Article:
Seattle University's student newspaper since 1933

The Spectator

Seattle University's student newspaper since 1933

The Spectator

Seattle University's student newspaper since 1933

The Spectator

The Turf Debate: Is It Really So Bad?

Adeline Ong

With star National Football League (NFL) players like New York Jets quarterback Aaron Rodgers and Minnesota Vikings quarterback Kirk Cousins suffering Achilles tears on their home artificial turf fields this season, the debate is back.

Artificial turf or grass? Which is better? Which is safer? A question that seems cut, dry and easy to answer at first glance is more nuanced and complicated to understand clearly.

Using the NFL as an example, the argument hones in on what type of field causes more injuries. But this question does not have a definitive answer currently. According to Jackie Heeman, associate clinical professor of kinesiology and assistant athletic trainer for Seattle University, current academic literature does not show a significant correlation between non-contact injuries and the fields that they happen on. 

“The conversation… ‘are we getting more injuries on turf or grass?’ is definitely a conversation that our coaches tend to have,” Heeman said. “Especially when we’re trying to decide on remodeling a field or what we want to change or what we want to adjust at a university setting.” 

At Seattle U, there are both grass and turf fields. Championship Field is the primary soccer pitch with grass while Seattle University Park has a turf playing surface. 

“I think the comparison would be, you run on a rug versus you run on this floor… you cut on a rug, you feel a little bit of resistance. You run and cut on grass, you may slide a little bit more into that cut,” Heeman said. “I haven’t had anyone get more injured being on turf. When we transition to the turf field for the winter, I don’t see more injuries.”

Heeman also mentions how statistics and current research that are available are mixed. In many high-profile injuries like those of Rodgers and Cousins, they have the added factor of being in their 30s. According to Heeman, this puts them at an advanced risk for injury regardless of the field they play on.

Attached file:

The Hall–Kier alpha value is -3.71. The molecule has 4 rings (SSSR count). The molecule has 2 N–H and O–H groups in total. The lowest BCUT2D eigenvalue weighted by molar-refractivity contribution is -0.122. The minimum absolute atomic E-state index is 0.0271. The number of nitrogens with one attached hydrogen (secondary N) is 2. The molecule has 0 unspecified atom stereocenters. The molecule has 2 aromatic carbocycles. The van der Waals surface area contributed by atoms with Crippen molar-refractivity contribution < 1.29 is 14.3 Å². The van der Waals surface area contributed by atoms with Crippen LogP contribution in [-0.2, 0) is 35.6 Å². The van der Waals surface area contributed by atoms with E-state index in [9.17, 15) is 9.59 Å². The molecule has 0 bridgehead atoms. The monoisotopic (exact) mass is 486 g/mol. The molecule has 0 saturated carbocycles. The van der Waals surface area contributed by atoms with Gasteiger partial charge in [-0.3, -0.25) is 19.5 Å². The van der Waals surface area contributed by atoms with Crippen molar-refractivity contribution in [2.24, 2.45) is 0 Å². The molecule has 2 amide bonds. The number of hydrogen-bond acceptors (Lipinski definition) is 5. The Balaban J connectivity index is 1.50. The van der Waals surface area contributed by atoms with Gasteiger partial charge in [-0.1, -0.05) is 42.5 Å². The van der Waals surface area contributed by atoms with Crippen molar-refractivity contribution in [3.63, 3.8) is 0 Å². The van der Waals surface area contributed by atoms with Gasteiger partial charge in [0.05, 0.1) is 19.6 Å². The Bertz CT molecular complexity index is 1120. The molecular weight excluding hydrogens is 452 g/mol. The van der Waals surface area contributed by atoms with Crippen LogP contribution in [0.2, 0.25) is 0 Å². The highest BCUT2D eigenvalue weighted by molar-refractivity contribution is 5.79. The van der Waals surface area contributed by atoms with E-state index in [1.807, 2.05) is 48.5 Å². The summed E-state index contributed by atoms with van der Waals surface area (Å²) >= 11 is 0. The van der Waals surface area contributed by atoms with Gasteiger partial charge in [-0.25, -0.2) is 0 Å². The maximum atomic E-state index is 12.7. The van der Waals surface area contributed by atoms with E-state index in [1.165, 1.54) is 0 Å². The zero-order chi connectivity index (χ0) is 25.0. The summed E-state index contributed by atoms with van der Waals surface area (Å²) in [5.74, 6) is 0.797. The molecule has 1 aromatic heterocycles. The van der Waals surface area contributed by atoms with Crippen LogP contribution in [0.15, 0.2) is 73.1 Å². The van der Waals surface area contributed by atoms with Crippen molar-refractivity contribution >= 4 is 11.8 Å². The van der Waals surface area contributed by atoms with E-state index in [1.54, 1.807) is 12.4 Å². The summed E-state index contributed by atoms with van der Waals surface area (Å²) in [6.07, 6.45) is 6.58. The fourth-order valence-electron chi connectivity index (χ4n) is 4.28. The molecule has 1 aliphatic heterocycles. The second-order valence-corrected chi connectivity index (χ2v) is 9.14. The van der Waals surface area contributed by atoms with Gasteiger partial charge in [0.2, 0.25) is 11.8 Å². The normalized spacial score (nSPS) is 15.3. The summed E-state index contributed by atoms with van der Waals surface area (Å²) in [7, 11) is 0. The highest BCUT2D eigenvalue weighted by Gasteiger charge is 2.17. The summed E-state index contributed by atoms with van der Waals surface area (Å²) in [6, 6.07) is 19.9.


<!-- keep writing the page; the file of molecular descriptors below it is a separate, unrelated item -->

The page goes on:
The debate is not cut and dry. 

But according to an article published by the NFLPA, the statistics show that “10 of the previous 11 years show the same exact thing—grass is a significantly safer surface than turf.

Firaas Khan, a second-year business major at the Lake Washington Institute of Technology and former quarterback at Redmond High School, played games on turf fields and practiced on grass playing surfaces. He believes artificial turf shares plenty of blame for causing lower leg injuries.

“The problem with playing on synthetic [turf]… is there’s less give. Your feet don’t sink into the ground as easily,” Khan said. “Your feet and your knees, your ankles, all your joints, they have more support when you’re playing on natural grass, because there’s more give.”

Khan emphasized how this can affect an athlete’s mindset in the moment. During his high school playing days, Khan would hear of artificial turf causing more injuries and that remained in his subconscious when he took the field. On the field, when Khan had to make quick cuts and change direction though, he didn’t have time to think and recalled feeling as though blaming the turf would be an invalid “excuse” for losing yards.

Khan never suffered a major lower leg injury in his high school career, but those experiences shed a negative light on turf for him. And in the NFL, those stakes only get higher.

“That’s why I think guys in the league are making a big deal about this,” Khan said, speaking of injuries related to turf. “Guys don’t want to pay that price, especially when you get to a level like the NFL. They’re just going to play because there’s money on the line.”

As a fan of professional football, Khan also worries about how artificial turf can affect player safety and the overall viewing experience. A point of frustration for Khan comes from the fact that the 2026 FIFA World Cup will be played solely on grass fields. As such, all fields in the tournament that are composed of artificial turf will need temporary natural surfaces for the events.

“If you’re going to do that for the World Cup, how are you not going to do that for your most popular American sport?” Khan said. 

While the debate will inevitably rage on in sports media and amongst fans, the nuance present in the topic of artificial versus natural playing surfaces is important to note.

Leave a Comment
More to Discover
About the Contributor
Qasim Ali, Sports & Opinion Editor

Comments (0)

All The Spectator Picks Reader Picks Sort: Newest

Your email address will not be published. Required fields are marked *